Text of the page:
Activists call for moratorium on crippling debt at Rome UN meeting

By agency reporter
June 3, 2008

As the United Nations Food and Agriculture Organisation meets to discuss the food crisis in Rome today, debt campaigners have issued a call for a moratorium on debt repayments from afflicted countries.

Jubilee Debt Campaign and Christian Aid in Britain describe the World Bank’s fund of $1.2 billion to fight the food crisis, $1 billion of which consists of yet more loans, as ‘a sticking plaster’, and calls for faster debt cancellation rather than new loans to tackle the food crisis.

Debt campaigners are specifically calling on Alistair Darling, the UK Chancellor of the Exchequer, and other G8 country finance ministers to cancel Haiti’s $1.3 billion debt burden.

Despite being promised debt cancellation in 2006, Haiti is still paying around $1 million a week to the rich world in debt repayments, even though food prices have sparked hunger and riots that have led to the dismissal of the Prime Minister.

Christian Aid and Jubilee Debt Campaign point out that the World Bank’s emergency grant to Haiti, announced on Friday, will only cover Haiti’s debt repayments for the next 10 weeks, while the UN has predicted increased food prices for 10 years.

Christian Aid’s country representative in Haiti, Prospery Raymond, said:
"There is so little money left in the budget after paying the interest on the debt. There is hardly any room for manoeuvre in paying food subsidies. Granting a debt moratorium is something that the international community has the power to do that would make a huge difference to Haiti's security in the coming months."

Already five people in Haiti have been killed during rioting over the soaring price of food. Mr Raymond warns that urgent action is needed to prevent more violence.

Nick Dearden, Director of Jubilee Debt Campaign, declared: "The World Bank’s response is a sticking plaster - Haiti's grant will be cancelled out by debt repayments in ten weeks, while UN experts say high food prices are set to last for ten years."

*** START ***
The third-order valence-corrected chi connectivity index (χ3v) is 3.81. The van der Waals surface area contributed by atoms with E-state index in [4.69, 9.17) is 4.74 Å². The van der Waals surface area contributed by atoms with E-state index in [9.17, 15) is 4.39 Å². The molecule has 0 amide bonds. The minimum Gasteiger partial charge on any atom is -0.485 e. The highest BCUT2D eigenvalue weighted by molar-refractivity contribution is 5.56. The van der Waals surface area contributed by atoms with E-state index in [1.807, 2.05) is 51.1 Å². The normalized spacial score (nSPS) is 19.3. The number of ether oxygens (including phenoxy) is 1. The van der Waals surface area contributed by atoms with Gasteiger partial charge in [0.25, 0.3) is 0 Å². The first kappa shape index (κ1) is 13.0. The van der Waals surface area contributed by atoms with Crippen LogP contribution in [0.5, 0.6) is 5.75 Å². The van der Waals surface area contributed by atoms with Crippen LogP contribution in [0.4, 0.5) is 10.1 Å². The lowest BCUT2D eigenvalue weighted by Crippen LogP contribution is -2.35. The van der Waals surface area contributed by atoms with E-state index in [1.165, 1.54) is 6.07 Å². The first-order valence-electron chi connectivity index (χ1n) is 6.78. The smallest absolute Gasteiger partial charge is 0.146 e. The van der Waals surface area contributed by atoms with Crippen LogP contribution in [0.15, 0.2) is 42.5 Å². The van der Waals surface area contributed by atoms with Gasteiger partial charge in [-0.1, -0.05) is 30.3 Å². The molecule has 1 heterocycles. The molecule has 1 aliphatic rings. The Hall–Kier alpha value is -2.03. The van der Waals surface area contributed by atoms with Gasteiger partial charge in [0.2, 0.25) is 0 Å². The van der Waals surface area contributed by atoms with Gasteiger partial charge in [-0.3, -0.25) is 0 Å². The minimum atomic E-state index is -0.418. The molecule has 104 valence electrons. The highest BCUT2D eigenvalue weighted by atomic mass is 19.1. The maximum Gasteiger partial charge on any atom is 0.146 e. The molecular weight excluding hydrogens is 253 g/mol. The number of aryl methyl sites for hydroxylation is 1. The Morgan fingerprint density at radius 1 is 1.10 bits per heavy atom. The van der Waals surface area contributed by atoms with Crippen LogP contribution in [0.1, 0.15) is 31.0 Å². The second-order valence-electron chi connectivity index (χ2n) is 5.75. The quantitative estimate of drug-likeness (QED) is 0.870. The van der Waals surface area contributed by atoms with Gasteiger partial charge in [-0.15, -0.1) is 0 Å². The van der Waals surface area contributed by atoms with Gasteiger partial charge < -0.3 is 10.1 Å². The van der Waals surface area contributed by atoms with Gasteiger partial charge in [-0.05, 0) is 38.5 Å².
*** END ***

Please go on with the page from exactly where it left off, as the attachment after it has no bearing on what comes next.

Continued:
He continued: "A comprehensive response must include accelerated debt cancellation so that poor countries can make their own investments in agriculture and food production. In the mean time, there must be a moratorium on debt repayments for the countries on the front line of the food crisis. More loans are not the answer."

Jubilee Debt campaign has issued a call for:

• debt cancellation, and an interim moratorium on payments, for all developing countries suffering from the food crisis, including Heavily Indebted Poor Countries (HIPC) yet to complete the process, such as Haiti, or countries such as Bangladesh that are presently excluded from debt relief schemes.

• recognition by the IMF/ World Bank of the role that economic policy conditions have played in the creation of the food crisis and immediate cessation of such conditions from debt relief and aid programmes.

• all international assistance to deal with the food crisis should take the form of grants not loans.

Nick Dearden commented: "It is shocking that while many millions of people in the world are going short of food, their government are still being forced to shell out millions of pounds a week to rich countries and banks. The terrible irony is that economic conditions, forced on poor countries by the World Bank and IMF in return for debt relief packages, have actually contributed to the crisis we are witnessing today."

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